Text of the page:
Wednesday, May 4, 2022

✱✱Book Review✱✱ Magpie by Elizabeth Day

 

She has almost everything. The rest she’ll take.

For fans of Gone Girl and The Perfect Nanny, a taut, psychological suspense novel about a perfect couple and their seemingly perfect roommate—that is until she threatens to destroy everything they’ve worked so hard to create.

Marisa and Jake are a perfect couple. And Kate, their new lodger, is the perfect roommate—and not just because her rent payments will give them the income they need to start trying for the baby of their dreams.

Except—no one is truly perfect. Sure, Kate doesn’t seem to care much about personal boundaries and can occasionally seem overly-familiar with Jake. But Marisa doesn’t let it concern her, knowing that soon Kate will be gone, and it will just be her, Jake, and their future baby.

Conceiving a baby is easier said than done, though, and Jake and Marisa’s perfect relationship is put to the test through months of fertility treatments and false starts. To make matters worse, Kate’s boundary-pushing turns into an all-out obsession—with Jake, with Marisa, and with their future child. Who is this woman? Why does she seem to know everything about Marisa and Jake?

In her quest to find out who Kate really is, Marisa might destroy everything she’s worked so hard to create—her perfect romance, her perfect family, and her perfect self.

Jake doesn’t know the half of what Marisa has created—and what she stands to lose.

For fans of 
Gone Girl and The Perfect Nanny, Magpie is a tense and twisting novel about mothers and children, envy and possession, and the dangers of getting everything you’ve ever dreamed of.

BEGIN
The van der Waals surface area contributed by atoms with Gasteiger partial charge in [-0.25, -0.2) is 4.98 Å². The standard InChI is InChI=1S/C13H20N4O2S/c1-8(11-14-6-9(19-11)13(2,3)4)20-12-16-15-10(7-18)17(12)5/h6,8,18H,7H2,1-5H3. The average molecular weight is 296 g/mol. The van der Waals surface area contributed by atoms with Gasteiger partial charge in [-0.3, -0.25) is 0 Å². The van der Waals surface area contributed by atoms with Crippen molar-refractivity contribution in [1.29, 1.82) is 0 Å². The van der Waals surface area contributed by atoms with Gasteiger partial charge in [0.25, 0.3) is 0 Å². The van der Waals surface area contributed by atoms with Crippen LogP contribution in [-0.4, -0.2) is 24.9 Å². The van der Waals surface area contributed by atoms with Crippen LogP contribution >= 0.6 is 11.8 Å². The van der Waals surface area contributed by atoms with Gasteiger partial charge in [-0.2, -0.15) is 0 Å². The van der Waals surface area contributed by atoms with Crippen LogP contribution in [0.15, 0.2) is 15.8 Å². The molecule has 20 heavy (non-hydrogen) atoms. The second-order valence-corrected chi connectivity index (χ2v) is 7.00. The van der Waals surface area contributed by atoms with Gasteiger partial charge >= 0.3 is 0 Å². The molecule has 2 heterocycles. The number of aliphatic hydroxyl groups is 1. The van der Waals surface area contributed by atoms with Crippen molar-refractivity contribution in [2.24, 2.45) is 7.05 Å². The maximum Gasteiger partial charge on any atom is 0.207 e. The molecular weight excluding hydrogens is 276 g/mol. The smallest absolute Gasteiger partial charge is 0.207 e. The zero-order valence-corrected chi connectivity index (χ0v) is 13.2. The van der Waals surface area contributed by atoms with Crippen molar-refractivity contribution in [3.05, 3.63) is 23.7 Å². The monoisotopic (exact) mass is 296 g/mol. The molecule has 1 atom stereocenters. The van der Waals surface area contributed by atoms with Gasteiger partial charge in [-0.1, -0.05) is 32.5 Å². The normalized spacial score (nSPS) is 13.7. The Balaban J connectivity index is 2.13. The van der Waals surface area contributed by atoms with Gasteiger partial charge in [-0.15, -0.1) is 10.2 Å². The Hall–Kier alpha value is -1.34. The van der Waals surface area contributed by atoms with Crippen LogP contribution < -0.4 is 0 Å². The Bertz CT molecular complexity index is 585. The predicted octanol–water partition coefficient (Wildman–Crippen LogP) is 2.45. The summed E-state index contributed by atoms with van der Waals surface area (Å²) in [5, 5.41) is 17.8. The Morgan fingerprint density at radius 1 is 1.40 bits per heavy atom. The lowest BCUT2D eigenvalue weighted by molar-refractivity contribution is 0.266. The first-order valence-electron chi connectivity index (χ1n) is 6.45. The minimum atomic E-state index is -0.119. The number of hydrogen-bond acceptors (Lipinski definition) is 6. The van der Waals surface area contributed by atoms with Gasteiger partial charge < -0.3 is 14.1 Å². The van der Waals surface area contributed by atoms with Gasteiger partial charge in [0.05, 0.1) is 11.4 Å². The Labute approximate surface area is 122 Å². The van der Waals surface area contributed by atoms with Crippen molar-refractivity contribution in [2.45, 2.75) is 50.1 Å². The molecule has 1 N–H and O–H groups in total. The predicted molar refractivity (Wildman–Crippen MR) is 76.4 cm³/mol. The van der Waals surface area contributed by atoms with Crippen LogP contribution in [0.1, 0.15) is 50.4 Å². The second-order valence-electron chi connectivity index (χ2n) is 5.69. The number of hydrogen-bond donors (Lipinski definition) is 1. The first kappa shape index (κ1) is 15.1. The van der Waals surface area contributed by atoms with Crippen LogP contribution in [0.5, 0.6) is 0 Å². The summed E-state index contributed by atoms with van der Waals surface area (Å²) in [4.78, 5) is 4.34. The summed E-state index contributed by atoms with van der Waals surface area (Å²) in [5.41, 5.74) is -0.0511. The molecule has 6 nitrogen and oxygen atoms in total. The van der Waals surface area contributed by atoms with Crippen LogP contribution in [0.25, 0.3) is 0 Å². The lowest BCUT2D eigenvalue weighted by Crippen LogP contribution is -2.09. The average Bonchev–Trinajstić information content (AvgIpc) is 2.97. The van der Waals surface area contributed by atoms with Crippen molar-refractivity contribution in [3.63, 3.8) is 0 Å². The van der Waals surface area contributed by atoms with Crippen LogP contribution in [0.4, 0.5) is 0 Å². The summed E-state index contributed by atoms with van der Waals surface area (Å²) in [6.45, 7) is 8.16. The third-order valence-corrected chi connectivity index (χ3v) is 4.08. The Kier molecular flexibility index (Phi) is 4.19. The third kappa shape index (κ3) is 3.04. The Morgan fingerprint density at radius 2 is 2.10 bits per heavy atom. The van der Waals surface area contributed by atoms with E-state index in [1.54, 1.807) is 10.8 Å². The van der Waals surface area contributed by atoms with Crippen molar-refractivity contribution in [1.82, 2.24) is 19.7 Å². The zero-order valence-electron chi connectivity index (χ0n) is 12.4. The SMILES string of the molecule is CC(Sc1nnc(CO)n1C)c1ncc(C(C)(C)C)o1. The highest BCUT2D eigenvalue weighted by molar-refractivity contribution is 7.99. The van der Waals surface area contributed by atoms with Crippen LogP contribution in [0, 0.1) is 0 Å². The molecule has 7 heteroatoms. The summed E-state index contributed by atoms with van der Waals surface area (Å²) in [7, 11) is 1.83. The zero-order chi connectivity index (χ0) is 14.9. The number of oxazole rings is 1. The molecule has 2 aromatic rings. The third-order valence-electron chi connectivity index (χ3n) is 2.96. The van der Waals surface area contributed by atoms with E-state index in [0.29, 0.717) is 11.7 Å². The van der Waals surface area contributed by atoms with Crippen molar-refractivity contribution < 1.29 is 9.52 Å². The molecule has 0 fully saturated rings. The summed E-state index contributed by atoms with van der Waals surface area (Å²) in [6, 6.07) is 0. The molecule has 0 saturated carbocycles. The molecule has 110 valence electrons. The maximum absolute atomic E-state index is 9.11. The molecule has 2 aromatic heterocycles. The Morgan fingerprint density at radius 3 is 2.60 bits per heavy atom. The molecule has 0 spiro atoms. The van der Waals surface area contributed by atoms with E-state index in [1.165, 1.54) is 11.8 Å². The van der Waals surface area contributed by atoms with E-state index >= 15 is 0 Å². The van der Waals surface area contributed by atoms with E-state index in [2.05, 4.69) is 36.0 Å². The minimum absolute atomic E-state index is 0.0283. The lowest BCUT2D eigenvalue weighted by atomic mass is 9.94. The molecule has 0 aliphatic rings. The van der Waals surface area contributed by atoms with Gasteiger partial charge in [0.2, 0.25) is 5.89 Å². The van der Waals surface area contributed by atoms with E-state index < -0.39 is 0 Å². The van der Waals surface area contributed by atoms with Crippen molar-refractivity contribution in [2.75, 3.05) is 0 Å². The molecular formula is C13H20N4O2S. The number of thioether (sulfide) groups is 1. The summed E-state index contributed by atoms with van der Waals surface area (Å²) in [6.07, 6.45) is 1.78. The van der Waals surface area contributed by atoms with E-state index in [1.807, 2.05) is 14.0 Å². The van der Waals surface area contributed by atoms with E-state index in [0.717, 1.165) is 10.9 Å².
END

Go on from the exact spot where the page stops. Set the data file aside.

Momma Says: 3 stars⭐⭐⭐

Magpie feels like a book that could've been an edge-of-your-seat thriller. It certainly captured my attention in the beginning. There are some pretty easy-to-figure-out hints dropped here and there, but the tension was good, and I wanted to see how it all played out. Then, things changed with what could've been a brilliant twist, but it's like something got lost along the way. It became more women's fiction and drama than thriller. At this point, the author does give us a poignant look at infertility, but the book lost that tension of a good thriller, which is what I was looking for. In the end, we get back to some tension in the story, but it was from another angle. By the time I turned the last page, I really wasn't sure what this one was supposed to be. It's almost like three stories in one, and combined, they lack what I was looking for based on the promise of "a taut, psychological suspense" we're told about in the blurb. Really, the thing that impressed me most was the author's gift with words. She writes an engaging tale and crafts characters that I wanted to know more about even as the storyline frustrated the daylights out of me. So, I would check out more of Elizabeth Day's work. I just don't think this was the book for me. 



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